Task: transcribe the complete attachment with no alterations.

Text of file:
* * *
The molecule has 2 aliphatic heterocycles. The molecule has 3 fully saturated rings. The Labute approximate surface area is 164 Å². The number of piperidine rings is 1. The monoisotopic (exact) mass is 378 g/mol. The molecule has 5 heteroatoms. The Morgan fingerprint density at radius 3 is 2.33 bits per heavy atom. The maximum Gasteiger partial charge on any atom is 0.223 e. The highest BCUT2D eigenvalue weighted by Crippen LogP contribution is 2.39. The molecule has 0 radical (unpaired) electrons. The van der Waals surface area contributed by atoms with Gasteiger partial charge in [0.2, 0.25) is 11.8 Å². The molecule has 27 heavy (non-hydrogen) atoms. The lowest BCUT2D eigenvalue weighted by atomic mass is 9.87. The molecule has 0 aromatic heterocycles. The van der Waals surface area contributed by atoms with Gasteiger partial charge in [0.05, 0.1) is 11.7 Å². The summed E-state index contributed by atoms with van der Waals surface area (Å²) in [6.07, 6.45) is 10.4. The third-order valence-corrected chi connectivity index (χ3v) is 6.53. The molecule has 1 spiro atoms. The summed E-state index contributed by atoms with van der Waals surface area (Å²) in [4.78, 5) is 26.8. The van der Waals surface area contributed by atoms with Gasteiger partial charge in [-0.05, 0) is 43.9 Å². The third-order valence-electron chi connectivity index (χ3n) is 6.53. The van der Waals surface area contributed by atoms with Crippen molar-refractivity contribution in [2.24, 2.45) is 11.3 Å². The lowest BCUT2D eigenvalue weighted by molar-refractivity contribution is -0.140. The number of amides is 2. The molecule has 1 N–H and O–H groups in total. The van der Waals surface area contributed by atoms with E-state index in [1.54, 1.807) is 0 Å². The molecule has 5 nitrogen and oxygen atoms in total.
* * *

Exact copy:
The molecule has 2 aliphatic heterocycles. The molecule has 3 fully saturated rings. The Labute approximate surface area is 164 Å². The number of piperidine rings is 1. The monoisotopic (exact) mass is 378 g/mol. The molecule has 5 heteroatoms. The Morgan fingerprint density at radius 3 is 2.33 bits per heavy atom. The maximum Gasteiger partial charge on any atom is 0.223 e. The highest BCUT2D eigenvalue weighted by Crippen LogP contribution is 2.39. The molecule has 0 radical (unpaired) electrons. The van der Waals surface area contributed by atoms with Gasteiger partial charge in [0.2, 0.25) is 11.8 Å². The molecule has 27 heavy (non-hydrogen) atoms. The lowest BCUT2D eigenvalue weighted by atomic mass is 9.87. The molecule has 0 aromatic heterocycles. The van der Waals surface area contributed by atoms with Gasteiger partial charge in [0.05, 0.1) is 11.7 Å². The summed E-state index contributed by atoms with van der Waals surface area (Å²) in [6.07, 6.45) is 10.4. The third-order valence-corrected chi connectivity index (χ3v) is 6.53. The molecule has 1 spiro atoms. The summed E-state index contributed by atoms with van der Waals surface area (Å²) in [4.78, 5) is 26.8. The van der Waals surface area contributed by atoms with Gasteiger partial charge in [-0.05, 0) is 43.9 Å². The third-order valence-electron chi connectivity index (χ3n) is 6.53. The van der Waals surface area contributed by atoms with Crippen molar-refractivity contribution in [2.24, 2.45) is 11.3 Å². The lowest BCUT2D eigenvalue weighted by molar-refractivity contribution is -0.140. The number of amides is 2. The molecule has 1 N–H and O–H groups in total. The van der Waals surface area contributed by atoms with E-state index in [1.54, 1.807) is 0 Å². The molecule has 5 nitrogen and oxygen atoms in total.